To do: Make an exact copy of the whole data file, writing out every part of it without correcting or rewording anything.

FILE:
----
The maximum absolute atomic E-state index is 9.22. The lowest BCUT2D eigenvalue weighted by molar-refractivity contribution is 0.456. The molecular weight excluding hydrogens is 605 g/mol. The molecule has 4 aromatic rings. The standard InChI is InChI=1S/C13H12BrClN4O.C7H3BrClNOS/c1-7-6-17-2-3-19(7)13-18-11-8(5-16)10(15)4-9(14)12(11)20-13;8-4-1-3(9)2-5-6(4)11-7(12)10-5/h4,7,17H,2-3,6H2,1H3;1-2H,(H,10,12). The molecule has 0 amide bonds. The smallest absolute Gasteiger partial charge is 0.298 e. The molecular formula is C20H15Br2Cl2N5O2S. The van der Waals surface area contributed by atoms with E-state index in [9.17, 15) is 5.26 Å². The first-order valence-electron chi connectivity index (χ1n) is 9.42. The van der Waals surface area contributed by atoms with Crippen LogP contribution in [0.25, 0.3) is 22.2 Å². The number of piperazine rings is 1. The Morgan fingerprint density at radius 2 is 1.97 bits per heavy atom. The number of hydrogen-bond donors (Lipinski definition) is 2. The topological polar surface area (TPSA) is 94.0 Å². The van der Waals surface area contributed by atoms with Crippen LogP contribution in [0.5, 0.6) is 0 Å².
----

The maximum absolute atomic E-state index is 9.22. The lowest BCUT2D eigenvalue weighted by molar-refractivity contribution is 0.456. The molecular weight excluding hydrogens is 605 g/mol. The molecule has 4 aromatic rings. The standard InChI is InChI=1S/C13H12BrClN4O.C7H3BrClNOS/c1-7-6-17-2-3-19(7)13-18-11-8(5-16)10(15)4-9(14)12(11)20-13;8-4-1-3(9)2-5-6(4)11-7(12)10-5/h4,7,17H,2-3,6H2,1H3;1-2H,(H,10,12). The molecule has 0 amide bonds. The smallest absolute Gasteiger partial charge is 0.298 e. The molecular formula is C20H15Br2Cl2N5O2S. The van der Waals surface area contributed by atoms with E-state index in [9.17, 15) is 5.26 Å². The first-order valence-electron chi connectivity index (χ1n) is 9.42. The van der Waals surface area contributed by atoms with Crippen LogP contribution in [0.25, 0.3) is 22.2 Å². The number of piperazine rings is 1. The Morgan fingerprint density at radius 2 is 1.97 bits per heavy atom. The number of hydrogen-bond donors (Lipinski definition) is 2. The topological polar surface area (TPSA) is 94.0 Å². The van der Waals surface area contributed by atoms with Crippen LogP contribution in [0.5, 0.6) is 0 Å².